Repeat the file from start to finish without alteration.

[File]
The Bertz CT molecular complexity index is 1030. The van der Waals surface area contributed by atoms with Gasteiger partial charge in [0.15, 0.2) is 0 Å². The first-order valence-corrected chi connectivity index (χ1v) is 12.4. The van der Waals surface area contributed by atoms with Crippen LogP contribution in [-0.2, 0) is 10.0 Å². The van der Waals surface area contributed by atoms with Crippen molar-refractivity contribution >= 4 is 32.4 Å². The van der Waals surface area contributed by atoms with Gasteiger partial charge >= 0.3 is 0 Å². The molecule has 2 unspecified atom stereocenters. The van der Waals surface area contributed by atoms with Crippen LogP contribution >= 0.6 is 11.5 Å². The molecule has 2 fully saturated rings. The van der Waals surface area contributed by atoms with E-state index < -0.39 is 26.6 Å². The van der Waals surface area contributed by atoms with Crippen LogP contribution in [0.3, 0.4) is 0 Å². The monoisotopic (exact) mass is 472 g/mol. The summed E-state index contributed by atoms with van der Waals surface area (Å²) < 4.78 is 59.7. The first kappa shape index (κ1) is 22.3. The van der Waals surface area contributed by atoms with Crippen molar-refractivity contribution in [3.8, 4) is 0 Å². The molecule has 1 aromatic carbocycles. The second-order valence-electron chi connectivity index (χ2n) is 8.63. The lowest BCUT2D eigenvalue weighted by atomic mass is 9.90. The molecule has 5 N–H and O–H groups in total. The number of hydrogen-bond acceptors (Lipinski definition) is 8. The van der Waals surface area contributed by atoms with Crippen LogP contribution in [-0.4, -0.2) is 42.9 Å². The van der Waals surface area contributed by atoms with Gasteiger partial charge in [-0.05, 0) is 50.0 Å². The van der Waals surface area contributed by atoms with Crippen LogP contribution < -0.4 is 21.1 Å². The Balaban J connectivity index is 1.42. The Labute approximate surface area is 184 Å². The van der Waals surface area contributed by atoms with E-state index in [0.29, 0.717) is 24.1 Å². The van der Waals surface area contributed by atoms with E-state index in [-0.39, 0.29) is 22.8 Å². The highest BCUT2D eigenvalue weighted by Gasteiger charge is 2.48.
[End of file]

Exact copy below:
The Bertz CT molecular complexity index is 1030. The van der Waals surface area contributed by atoms with Gasteiger partial charge in [0.15, 0.2) is 0 Å². The first-order valence-corrected chi connectivity index (χ1v) is 12.4. The van der Waals surface area contributed by atoms with Crippen LogP contribution in [-0.2, 0) is 10.0 Å². The van der Waals surface area contributed by atoms with Crippen molar-refractivity contribution >= 4 is 32.4 Å². The van der Waals surface area contributed by atoms with Gasteiger partial charge >= 0.3 is 0 Å². The molecule has 2 unspecified atom stereocenters. The van der Waals surface area contributed by atoms with Crippen LogP contribution >= 0.6 is 11.5 Å². The molecule has 2 fully saturated rings. The van der Waals surface area contributed by atoms with E-state index < -0.39 is 26.6 Å². The van der Waals surface area contributed by atoms with Crippen LogP contribution in [0.3, 0.4) is 0 Å². The monoisotopic (exact) mass is 472 g/mol. The summed E-state index contributed by atoms with van der Waals surface area (Å²) < 4.78 is 59.7. The first kappa shape index (κ1) is 22.3. The van der Waals surface area contributed by atoms with Crippen molar-refractivity contribution in [3.8, 4) is 0 Å². The molecule has 1 aromatic carbocycles. The second-order valence-electron chi connectivity index (χ2n) is 8.63. The lowest BCUT2D eigenvalue weighted by atomic mass is 9.90. The molecule has 5 N–H and O–H groups in total. The number of hydrogen-bond acceptors (Lipinski definition) is 8. The van der Waals surface area contributed by atoms with Crippen LogP contribution in [-0.4, -0.2) is 42.9 Å². The van der Waals surface area contributed by atoms with Gasteiger partial charge in [-0.05, 0) is 50.0 Å². The van der Waals surface area contributed by atoms with Crippen LogP contribution < -0.4 is 21.1 Å². The Balaban J connectivity index is 1.42. The Labute approximate surface area is 184 Å². The van der Waals surface area contributed by atoms with E-state index in [0.29, 0.717) is 24.1 Å². The van der Waals surface area contributed by atoms with E-state index in [-0.39, 0.29) is 22.8 Å². The highest BCUT2D eigenvalue weighted by Gasteiger charge is 2.48.